SHOBUKAN DOJO

勝武館道場

SHOBUKAN DOJO

勝武館道場

‘Shobukan Dojo’ is the name of the physical dojo, dedicated in 2000. Shinto Muso Ryu Jo, the primary martial art studied here, is a ‘Koryu Budo‘ (old school martial art), and falls under the group of older, classical Japanese martial arts, originating when Japan was still a feudal society ruled by the Samurai (before the Meiji Restoration in 1868). 

Shinto Muso Ryu Jojutsu – Training Days & Times:

Tuesday:       1800 to 2000 
Wednesday: 1800 to 2000
Thursday:     1800 to 2000

 *Visits are by appointment only

The name ‘Foothills Budokai’ refers to the overall grouping of martial arts that we study here, primarily: Shinto Muso Ryu Jo (Sword & Staff) and secondary: Muso Jikiden Eishin Ryu Iaido.

Shobukan Dojo is considered a private school for studying these martial arts, and not like the more common commercial, store-front studios, or clubs. Teaching is an avocation for the instructors here.

This dojo is a relatively formal and disciplined training area for those who wish to study these classical martial arts. This provides an environment where serious students can pursue, with zeal, their training. Individual instruction from teacher to student is always the default training method. Visitors with an appointment are welcome to observe training. That is the first step in possible study here.

Budo is inherently a ‘doing’ activity, not a ‘talking’ one. Through this active, physical training one gains a unique understanding of their own mind and body. And hopefully finds a path for personal growth and self-reflection.

These martial traditions are built on ‘Kata’. Kata translates simply as ‘Form’ or ‘Pre-arranged movements’, and are essentially pre-defined patterns of combative movement performed by two people. There is no ‘free-sparring’ as a regular part of the training, it is simply too dangerous.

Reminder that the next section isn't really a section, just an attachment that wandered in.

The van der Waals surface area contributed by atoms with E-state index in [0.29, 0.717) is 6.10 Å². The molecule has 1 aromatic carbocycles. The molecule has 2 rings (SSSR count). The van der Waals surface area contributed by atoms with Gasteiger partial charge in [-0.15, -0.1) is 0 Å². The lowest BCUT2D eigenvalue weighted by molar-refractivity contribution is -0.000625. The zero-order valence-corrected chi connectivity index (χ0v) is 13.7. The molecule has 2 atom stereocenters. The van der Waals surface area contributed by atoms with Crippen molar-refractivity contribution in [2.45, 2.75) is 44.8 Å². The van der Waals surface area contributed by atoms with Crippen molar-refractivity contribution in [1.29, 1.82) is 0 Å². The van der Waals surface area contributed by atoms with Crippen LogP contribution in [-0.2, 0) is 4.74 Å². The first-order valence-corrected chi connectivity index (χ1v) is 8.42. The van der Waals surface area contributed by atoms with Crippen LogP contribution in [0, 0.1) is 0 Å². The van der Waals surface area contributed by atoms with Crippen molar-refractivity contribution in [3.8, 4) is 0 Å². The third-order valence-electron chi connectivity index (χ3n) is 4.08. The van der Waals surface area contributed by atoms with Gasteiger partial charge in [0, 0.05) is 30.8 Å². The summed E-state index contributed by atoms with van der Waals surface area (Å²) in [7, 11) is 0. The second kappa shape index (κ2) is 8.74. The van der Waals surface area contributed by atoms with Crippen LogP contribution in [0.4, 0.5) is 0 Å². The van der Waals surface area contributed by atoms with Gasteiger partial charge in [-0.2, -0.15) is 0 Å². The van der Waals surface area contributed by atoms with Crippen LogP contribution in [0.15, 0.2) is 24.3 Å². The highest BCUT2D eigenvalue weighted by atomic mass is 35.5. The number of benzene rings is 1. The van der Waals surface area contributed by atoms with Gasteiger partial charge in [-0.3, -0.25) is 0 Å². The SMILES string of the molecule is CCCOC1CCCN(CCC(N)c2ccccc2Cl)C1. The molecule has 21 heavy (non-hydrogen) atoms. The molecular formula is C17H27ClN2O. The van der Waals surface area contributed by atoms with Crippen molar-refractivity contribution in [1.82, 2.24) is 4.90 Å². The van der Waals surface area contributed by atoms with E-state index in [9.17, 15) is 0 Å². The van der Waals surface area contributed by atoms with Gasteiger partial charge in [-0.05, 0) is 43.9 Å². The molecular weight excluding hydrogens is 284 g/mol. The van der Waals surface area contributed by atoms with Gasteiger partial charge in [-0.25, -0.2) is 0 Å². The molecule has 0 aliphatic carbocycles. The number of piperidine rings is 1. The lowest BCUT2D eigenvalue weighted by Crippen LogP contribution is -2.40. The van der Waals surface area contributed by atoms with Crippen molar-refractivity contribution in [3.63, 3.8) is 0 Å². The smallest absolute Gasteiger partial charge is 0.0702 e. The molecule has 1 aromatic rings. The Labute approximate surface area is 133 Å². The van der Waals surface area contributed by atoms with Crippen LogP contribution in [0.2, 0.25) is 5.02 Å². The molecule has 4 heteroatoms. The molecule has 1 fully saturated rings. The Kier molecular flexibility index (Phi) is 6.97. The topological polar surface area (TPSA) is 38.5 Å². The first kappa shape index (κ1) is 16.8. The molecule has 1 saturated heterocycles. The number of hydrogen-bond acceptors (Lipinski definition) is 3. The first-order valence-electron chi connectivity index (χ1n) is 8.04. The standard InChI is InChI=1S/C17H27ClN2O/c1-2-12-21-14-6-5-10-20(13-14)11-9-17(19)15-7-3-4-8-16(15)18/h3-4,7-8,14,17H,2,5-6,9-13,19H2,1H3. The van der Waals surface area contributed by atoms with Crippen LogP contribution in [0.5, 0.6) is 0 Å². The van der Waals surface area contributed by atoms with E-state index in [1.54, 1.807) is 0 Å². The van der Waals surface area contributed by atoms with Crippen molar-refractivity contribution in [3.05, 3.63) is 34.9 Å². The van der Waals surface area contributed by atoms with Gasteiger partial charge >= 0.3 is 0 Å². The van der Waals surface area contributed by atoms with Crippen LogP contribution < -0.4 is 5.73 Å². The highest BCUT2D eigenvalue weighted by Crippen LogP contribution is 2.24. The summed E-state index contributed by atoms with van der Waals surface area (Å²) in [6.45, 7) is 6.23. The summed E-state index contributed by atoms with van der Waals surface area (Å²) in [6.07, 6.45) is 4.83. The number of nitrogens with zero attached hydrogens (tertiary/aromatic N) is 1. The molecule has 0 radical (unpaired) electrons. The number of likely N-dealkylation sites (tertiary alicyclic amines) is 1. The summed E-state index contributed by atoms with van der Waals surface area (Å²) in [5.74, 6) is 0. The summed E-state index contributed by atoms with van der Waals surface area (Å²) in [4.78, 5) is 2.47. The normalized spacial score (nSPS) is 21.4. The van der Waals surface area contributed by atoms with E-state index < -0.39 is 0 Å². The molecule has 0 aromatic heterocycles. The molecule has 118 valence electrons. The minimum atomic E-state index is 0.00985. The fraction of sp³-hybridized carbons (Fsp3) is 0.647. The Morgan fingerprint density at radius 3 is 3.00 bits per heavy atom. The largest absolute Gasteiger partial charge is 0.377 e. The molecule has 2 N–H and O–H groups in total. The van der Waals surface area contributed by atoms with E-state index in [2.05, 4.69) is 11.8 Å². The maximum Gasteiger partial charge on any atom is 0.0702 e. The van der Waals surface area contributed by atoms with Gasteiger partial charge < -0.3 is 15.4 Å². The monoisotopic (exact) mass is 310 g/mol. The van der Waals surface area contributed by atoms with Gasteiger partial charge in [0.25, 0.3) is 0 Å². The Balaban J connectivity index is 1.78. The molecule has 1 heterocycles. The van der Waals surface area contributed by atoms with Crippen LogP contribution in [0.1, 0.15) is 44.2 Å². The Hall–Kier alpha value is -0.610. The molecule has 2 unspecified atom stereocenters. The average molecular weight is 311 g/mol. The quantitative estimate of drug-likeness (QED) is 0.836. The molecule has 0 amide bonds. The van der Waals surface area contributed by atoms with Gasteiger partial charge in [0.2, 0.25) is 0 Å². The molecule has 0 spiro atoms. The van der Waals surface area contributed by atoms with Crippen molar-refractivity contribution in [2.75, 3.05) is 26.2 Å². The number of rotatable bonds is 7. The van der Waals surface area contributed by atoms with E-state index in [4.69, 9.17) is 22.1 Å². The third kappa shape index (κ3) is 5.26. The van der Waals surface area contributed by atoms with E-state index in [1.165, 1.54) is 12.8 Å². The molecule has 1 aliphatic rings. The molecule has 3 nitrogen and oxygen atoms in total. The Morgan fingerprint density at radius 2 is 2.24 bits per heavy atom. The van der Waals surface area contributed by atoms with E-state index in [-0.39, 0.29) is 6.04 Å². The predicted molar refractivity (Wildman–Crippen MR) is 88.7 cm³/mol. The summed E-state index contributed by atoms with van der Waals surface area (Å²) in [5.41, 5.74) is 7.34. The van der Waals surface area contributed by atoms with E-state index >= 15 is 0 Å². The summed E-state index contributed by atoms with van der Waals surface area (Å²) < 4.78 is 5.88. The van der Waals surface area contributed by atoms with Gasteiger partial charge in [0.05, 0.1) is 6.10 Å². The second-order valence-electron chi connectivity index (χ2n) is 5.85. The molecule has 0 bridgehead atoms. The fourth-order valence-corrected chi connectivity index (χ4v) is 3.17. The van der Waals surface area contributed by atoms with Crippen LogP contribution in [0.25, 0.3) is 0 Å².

The curriculum presents several groups of Kata that lead a student through various phases of learning. Including: how to move efficiently with a weapon, use a specific weapon against another weapon, maintain mental composure under stress, and come to understand various combative strategies. The ‘Pre-arranged’ nature of Kata movements offers a relatively safe way to train with one another using dangerous weapons.

The practice of using Kata as a training tool has been the bedrock of numerous Japanese martial arts schools, for literally hundreds of years. Students use the Kata to work together to improve their skills.

The training here is ongoing: day after day, week after week, and year after year. There are no specific time-limited courses,  programs, or private classes. All students, men and women, regardless of the level of experience, train together during the course of any particular class. Budo training requires hard work, and no small amount of perseverance. Even people who have studied these martial arts for 50+ years still regard themselves as students. Learning never stops for anyone in the dojo.

Studying Shinto Muso Ryu Jo can be physically and mentally taxing. During training the required mindset of ‘Shinken Shobu‘ ( 真剣勝) brings a high level of seriousness and concentration. This mindset is focused on using these weapons as if your life depended on it. There is not a ‘sporting or competitive’ feel to this training.